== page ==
RPMATCH(3) - Linux man page online | Library functions

Determine if the answer to a question is affirmative or negative.

RPMATCH(3) Linux Programmer's Manual RPMATCH(3)


rpmatch - determine if the answer to a question is affirmative or negative


#include <stdlib.h> int rpmatch(const char *response); Feature Test Macro Requirements for glibc (see feature_test_macros(7)): rpmatch(): Since glibc 2.19: _DEFAULT_SOURCE Glibc 2.19 and earlier: _SVID_SOURCE


rpmatch() handles a user response to yes or no questions, with support for international‐ ization. response should be a null-terminated string containing a user-supplied response, perhaps obtained with fgets(3) or getline(3). The user's language preference is taken into account per the environment variables LANG, LC_MESSAGES, and LC_ALL, if the program has called setlocale(3) to effect their changes. Regardless of the locale, responses matching ^[Yy] are always accepted as affirmative, and those matching ^[Nn] are always accepted as negative.


After examining response, rpmatch() returns 0 for a recognized negative response ("no"), 1 for a recognized positive response ("yes"), and -1 when the value of response is unrecog‐ nized.


A return value of -1 may indicate either an invalid input, or some other error. It is incorrect to only test if the return value is nonzero. rpmatch() can fail for any of the reasons that regcomp(3) or regexec(3) can fail; the cause of the error is not available from errno or anywhere else, but indicates a failure of the regex engine (but this case is indistinguishable from that of an unrecognized value of response).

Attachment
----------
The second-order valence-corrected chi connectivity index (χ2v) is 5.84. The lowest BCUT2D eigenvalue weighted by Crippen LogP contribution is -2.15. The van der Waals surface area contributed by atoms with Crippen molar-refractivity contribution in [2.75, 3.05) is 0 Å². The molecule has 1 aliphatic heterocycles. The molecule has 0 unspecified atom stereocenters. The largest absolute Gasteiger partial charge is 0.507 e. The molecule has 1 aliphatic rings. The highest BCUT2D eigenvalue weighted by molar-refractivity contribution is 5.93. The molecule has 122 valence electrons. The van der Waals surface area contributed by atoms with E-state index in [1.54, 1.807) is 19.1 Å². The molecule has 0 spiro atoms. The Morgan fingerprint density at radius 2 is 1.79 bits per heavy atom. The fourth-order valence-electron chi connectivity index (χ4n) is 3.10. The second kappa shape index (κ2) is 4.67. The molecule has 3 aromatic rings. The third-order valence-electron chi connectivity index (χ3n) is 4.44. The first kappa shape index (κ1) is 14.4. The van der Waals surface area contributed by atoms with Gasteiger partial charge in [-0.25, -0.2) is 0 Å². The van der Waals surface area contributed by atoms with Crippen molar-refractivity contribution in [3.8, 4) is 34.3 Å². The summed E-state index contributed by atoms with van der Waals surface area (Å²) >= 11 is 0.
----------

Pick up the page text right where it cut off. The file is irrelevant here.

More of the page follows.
For an explanation of the terms used in this section, see attributes(7). ┌──────────┬───────────────┬────────────────┐ │Interface │ Attribute │ Value │ ├──────────┼───────────────┼────────────────┤ │rpmatch() │ Thread safety │ MT-Safe locale │ └──────────┴───────────────┴────────────────┘


rpmatch() is not required by any standard, but is available on a few other systems.


The rpmatch() implementation looks at only the first character of response. As a conse‐ quence, "nyes" returns 0, and "ynever; not in a million years" returns 1. It would be preferable to accept input strings much more strictly, for example (using the extended regular expression notation described in regex(7)): ^([yY]|yes|YES)$ and ^([nN]|no|NO)$.


The following program displays the results when rpmatch() is applied to the string given in the program's command-line argument. #define _SVID_SOURCE #include <locale.h> #include <stdlib.h> #include <string.h> #include <stdio.h> int main(int argc, char *argv[]) { if (argc != 2 || strcmp(argv[1], "--help") == 0) { fprintf(stderr, "%s response\n", argv[0]); exit(EXIT_FAILURE); } setlocale(LC_ALL, ""); printf("rpmatch() returns: %d\n", rpmatch(argv[1])); exit(EXIT_SUCCESS); }


fgets(3), getline(3), nl_langinfo(3), regcomp(3), setlocale(3)


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GNU 2017-09-15 RPMATCH(3)
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rpmatch(3) referred by locale(7) | setlocale(3)
refer to attributes(7) | feature_test_macros(7) | fgetc(3) | getline(3) | nl_langinfo(3) | regex(3) | regex(7) | setlocale(3)
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